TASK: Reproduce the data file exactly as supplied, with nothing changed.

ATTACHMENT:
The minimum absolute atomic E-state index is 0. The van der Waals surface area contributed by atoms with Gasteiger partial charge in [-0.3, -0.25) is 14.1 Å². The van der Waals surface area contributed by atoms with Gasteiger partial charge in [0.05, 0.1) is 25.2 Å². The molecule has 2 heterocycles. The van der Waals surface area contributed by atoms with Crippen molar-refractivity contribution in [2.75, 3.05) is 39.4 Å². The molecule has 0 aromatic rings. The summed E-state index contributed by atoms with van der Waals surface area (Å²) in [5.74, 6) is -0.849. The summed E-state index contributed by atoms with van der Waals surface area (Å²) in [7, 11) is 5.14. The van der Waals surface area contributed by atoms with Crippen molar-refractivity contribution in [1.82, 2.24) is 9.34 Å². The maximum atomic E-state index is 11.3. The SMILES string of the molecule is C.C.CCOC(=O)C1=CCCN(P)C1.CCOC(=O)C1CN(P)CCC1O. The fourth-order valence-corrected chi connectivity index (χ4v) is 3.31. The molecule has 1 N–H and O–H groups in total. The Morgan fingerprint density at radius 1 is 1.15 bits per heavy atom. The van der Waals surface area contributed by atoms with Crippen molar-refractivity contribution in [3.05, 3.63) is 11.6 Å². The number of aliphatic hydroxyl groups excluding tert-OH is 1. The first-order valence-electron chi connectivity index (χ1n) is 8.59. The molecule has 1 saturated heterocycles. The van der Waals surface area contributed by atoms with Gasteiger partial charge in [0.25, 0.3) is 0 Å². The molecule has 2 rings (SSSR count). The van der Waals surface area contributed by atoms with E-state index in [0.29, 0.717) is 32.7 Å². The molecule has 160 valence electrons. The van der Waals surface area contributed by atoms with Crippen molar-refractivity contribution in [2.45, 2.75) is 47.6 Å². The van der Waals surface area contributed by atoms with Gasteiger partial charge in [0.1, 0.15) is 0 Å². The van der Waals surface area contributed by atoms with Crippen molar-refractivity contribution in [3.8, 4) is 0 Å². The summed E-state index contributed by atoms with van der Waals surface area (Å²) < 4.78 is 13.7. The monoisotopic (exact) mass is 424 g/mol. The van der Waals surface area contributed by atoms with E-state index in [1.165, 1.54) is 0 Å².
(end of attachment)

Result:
The minimum absolute atomic E-state index is 0. The van der Waals surface area contributed by atoms with Gasteiger partial charge in [-0.3, -0.25) is 14.1 Å². The van der Waals surface area contributed by atoms with Gasteiger partial charge in [0.05, 0.1) is 25.2 Å². The molecule has 2 heterocycles. The van der Waals surface area contributed by atoms with Crippen molar-refractivity contribution in [2.75, 3.05) is 39.4 Å². The molecule has 0 aromatic rings. The summed E-state index contributed by atoms with van der Waals surface area (Å²) in [5.74, 6) is -0.849. The summed E-state index contributed by atoms with van der Waals surface area (Å²) in [7, 11) is 5.14. The van der Waals surface area contributed by atoms with Crippen molar-refractivity contribution in [1.82, 2.24) is 9.34 Å². The maximum atomic E-state index is 11.3. The SMILES string of the molecule is C.C.CCOC(=O)C1=CCCN(P)C1.CCOC(=O)C1CN(P)CCC1O. The fourth-order valence-corrected chi connectivity index (χ4v) is 3.31. The molecule has 1 N–H and O–H groups in total. The Morgan fingerprint density at radius 1 is 1.15 bits per heavy atom. The van der Waals surface area contributed by atoms with Crippen molar-refractivity contribution in [3.05, 3.63) is 11.6 Å². The number of aliphatic hydroxyl groups excluding tert-OH is 1. The first-order valence-electron chi connectivity index (χ1n) is 8.59. The molecule has 1 saturated heterocycles. The van der Waals surface area contributed by atoms with Gasteiger partial charge in [0.25, 0.3) is 0 Å². The molecule has 2 rings (SSSR count). The van der Waals surface area contributed by atoms with E-state index in [0.29, 0.717) is 32.7 Å². The molecule has 160 valence electrons. The van der Waals surface area contributed by atoms with Crippen molar-refractivity contribution in [2.45, 2.75) is 47.6 Å². The van der Waals surface area contributed by atoms with Gasteiger partial charge in [0.1, 0.15) is 0 Å². The van der Waals surface area contributed by atoms with Crippen molar-refractivity contribution in [3.8, 4) is 0 Å². The summed E-state index contributed by atoms with van der Waals surface area (Å²) < 4.78 is 13.7. The monoisotopic (exact) mass is 424 g/mol. The van der Waals surface area contributed by atoms with E-state index in [1.165, 1.54) is 0 Å².